How do we teach our children to adjust to the “new normal”? First, we must admit there is a “new normal.” We cannot be in denial this late in the game. There’s no room for undue panic or self-centered pouting. It is what it is. A pandemic.
I think, at this point, most parents have accepted it. Once we have accepted that this is the way it will before a while, we can effectively run our family and look out for the mental well-being of our children.
They are being affected by pandemic-related stress, to be certain. It is our job as parents to guide them through these uncharted waters like a pro. To teach them to adjust to the “new normal” we must understand how children learn. Think about it. As babies, they watch and watch, unable to do much of anything. They become keen observers. It’s all babies can do. Then, when they’re able, they try new things. Roll. Crawl. Walk. Speak.
Children learn by watching us. Let me say it again. They are watching us. How we look. How we act. How we talk about the virus. It’s important to remember this when we think about how they are taking it. Children will key off the way we handle the changes the pandemic has brought about in our lives. School and work schedules have been interrupted. Caregivers have changed. There is no shortage of changes with COVID. And with change, comes stress. The more stressed we are, the more stressed our children become.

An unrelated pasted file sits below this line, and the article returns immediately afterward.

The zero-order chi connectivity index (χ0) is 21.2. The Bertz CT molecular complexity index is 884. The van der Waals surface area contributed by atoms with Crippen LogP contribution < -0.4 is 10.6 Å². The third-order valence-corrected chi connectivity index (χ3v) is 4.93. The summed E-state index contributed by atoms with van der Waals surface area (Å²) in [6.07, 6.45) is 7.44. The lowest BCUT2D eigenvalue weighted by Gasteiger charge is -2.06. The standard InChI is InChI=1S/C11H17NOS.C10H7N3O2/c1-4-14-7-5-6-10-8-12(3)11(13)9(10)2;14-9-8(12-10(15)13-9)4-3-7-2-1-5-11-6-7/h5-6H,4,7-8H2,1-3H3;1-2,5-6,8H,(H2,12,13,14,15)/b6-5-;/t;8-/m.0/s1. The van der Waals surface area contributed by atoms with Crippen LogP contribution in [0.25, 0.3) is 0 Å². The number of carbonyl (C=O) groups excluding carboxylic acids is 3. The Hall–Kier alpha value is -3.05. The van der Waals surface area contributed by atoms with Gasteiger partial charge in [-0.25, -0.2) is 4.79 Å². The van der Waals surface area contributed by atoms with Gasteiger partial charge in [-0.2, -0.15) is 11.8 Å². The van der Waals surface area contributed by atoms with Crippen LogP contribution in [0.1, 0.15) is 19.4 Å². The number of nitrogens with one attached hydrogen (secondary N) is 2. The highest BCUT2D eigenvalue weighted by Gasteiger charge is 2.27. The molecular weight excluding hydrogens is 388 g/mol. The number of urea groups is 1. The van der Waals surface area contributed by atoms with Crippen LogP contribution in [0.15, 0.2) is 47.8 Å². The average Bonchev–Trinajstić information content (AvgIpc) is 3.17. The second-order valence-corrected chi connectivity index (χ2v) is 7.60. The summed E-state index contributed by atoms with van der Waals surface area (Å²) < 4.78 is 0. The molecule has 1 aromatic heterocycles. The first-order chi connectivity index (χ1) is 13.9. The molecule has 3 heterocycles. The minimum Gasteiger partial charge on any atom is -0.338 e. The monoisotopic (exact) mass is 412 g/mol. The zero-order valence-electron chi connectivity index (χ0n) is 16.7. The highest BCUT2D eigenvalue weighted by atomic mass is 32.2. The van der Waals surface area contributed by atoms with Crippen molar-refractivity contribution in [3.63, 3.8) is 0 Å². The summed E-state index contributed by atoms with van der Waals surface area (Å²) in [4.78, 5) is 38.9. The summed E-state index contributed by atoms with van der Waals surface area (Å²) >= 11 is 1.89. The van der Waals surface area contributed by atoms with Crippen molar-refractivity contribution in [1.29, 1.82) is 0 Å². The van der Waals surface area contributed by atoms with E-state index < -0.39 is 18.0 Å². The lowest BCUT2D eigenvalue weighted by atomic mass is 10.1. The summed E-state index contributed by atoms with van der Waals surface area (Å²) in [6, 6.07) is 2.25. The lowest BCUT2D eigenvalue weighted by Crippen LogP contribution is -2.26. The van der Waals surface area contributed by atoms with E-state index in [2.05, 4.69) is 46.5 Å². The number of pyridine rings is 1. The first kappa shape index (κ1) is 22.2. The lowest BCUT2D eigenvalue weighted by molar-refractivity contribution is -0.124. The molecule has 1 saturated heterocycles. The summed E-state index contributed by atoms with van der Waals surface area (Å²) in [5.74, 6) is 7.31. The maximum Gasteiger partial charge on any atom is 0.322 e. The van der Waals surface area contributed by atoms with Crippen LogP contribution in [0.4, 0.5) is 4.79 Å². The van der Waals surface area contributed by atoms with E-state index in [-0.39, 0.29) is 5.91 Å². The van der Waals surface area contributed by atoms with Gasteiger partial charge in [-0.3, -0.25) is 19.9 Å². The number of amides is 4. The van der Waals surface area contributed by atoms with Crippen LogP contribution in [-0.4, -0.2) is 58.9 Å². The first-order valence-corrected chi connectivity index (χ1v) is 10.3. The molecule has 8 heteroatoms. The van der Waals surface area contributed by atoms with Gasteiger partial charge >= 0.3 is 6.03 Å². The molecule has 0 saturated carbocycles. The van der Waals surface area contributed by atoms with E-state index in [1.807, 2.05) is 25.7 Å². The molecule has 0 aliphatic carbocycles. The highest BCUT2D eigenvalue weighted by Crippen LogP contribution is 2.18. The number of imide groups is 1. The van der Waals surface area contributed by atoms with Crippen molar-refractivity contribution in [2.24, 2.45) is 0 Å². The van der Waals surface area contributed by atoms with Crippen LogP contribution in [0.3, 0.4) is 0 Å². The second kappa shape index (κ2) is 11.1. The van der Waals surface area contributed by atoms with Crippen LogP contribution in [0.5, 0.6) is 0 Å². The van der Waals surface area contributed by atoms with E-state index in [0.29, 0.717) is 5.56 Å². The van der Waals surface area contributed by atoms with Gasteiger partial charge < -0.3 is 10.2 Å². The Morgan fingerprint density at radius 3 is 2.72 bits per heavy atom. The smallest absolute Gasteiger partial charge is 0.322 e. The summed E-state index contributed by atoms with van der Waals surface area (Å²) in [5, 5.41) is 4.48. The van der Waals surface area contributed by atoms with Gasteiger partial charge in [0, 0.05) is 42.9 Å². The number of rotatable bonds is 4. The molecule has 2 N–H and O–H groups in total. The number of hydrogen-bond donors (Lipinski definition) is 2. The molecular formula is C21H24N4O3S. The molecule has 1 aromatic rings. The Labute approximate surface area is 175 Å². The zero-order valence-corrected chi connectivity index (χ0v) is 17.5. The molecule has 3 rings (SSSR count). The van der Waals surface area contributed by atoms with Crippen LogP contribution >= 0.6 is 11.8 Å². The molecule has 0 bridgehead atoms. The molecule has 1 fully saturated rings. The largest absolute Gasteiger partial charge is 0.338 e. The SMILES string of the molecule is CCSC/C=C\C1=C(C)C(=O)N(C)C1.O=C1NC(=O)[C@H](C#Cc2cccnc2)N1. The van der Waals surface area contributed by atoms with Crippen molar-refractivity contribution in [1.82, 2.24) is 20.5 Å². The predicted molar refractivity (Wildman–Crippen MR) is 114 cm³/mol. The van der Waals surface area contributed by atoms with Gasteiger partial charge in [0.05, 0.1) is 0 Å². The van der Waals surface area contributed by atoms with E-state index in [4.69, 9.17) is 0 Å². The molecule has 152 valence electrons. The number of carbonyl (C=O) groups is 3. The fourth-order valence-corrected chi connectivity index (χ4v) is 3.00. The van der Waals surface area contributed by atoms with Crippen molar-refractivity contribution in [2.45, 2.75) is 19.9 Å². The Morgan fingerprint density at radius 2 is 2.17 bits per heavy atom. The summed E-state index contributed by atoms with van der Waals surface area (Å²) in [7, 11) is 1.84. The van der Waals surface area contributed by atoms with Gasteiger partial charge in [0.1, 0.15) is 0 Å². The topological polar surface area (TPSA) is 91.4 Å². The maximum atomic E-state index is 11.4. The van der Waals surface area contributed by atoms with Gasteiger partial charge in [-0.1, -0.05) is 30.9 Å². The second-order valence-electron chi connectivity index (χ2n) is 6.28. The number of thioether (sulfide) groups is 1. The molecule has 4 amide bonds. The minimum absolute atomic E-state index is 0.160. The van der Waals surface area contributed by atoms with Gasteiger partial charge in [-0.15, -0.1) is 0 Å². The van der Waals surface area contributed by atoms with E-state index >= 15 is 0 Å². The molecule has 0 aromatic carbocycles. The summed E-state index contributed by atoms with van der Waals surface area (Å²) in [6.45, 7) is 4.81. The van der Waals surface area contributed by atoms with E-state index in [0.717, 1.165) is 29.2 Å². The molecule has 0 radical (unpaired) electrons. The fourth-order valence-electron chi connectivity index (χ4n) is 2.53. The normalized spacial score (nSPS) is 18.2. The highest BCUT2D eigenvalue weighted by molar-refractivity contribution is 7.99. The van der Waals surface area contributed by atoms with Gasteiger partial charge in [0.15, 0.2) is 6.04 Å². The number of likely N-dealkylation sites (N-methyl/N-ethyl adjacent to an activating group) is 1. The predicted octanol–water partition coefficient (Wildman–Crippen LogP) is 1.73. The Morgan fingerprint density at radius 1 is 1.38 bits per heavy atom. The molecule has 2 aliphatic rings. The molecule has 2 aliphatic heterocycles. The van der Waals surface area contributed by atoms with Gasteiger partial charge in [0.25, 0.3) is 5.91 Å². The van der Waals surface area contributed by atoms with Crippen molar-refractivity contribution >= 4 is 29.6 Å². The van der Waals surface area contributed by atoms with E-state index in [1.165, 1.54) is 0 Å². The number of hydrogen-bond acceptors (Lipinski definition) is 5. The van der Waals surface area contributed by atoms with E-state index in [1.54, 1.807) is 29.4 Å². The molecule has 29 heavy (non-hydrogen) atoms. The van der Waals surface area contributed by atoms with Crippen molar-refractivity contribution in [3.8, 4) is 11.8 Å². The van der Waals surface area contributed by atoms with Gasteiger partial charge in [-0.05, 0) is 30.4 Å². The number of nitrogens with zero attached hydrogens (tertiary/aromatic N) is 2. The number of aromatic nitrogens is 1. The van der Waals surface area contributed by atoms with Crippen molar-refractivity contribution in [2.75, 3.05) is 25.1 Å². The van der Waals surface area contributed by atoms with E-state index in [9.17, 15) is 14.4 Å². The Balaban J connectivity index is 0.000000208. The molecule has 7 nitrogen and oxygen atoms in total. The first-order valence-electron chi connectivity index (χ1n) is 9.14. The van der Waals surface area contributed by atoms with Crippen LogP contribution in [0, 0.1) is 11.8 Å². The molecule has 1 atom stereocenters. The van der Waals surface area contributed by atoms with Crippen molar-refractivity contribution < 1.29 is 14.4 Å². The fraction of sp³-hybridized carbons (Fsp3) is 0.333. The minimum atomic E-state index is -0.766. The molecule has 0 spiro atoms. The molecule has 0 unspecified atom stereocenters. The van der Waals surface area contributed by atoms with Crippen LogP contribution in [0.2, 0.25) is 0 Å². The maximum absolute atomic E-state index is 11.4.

According to Dr. Linda Nicolotti with Brenner Children's Hospital, adults should consider how their conversations with other adults about the pandemic are affecting their children.
Children sense stress in the home. Too much news about the virus can cause undue anxiety for you and your child. Limit virus news and media exposure for children. Dr. Nicolotti recommends adults find ways to manage their own stress to set a good example for their children.
What are some ways adults can manage their stress level? Be intentional about physical exercise. Get out. Drag the family out for a nightly walk after dinner. Shoot some hoops in the driveway or play tennis at the park with your children. Do the things you wish you had time for before the pandemic struck.
Sketch the neighbor’s cows or a beautiful sunset. You have the time. Play a board game and let your child read the instructions aloud to practice reading. Spend some one-on-one time with each child. Look them in the eyes and ask them what they want to do. Your children may surprise you with their ideas.
Simply put, enjoy the moment. When you manage your stress, you will be lowering the level of stress in your home and in your child.
With school starting, parents are charged with making the best educational decisions for their family. Whatever you choose, know that people will judge you. Ignore them. Do what is best for your situation. Make a decision and own it but be willing to adjust if needed. Explain to your child what your school year will look like the best you can. Tell them that everyone’s situation is different, and they will make the best choice for their family, just like you did.
Children need a sense of certainty and routine. So, be confident. Take your plan and run with it. Make it work for you. Don’t listen to other people. You know what is best for your family. When you look back on the COVID pandemic of 2020, what kind of memories will you have? For our children’s sake, let’s not make it a time of anxiety and worry.
Let us hold our children close and create joy-filled moments each day. Because they are recording every little piece of data in their minds. This is their childhood. A COVID childhood. Let’s overwrite the virus with pleasant memories of mom and dad or grandparents being present with the family. Working on projects. Having movie nights with popcorn. Secretly blessing a neighbor.
We may not be able to control the existence or spread of the virus, but we absolutely can control what we do with this time we’ve been given.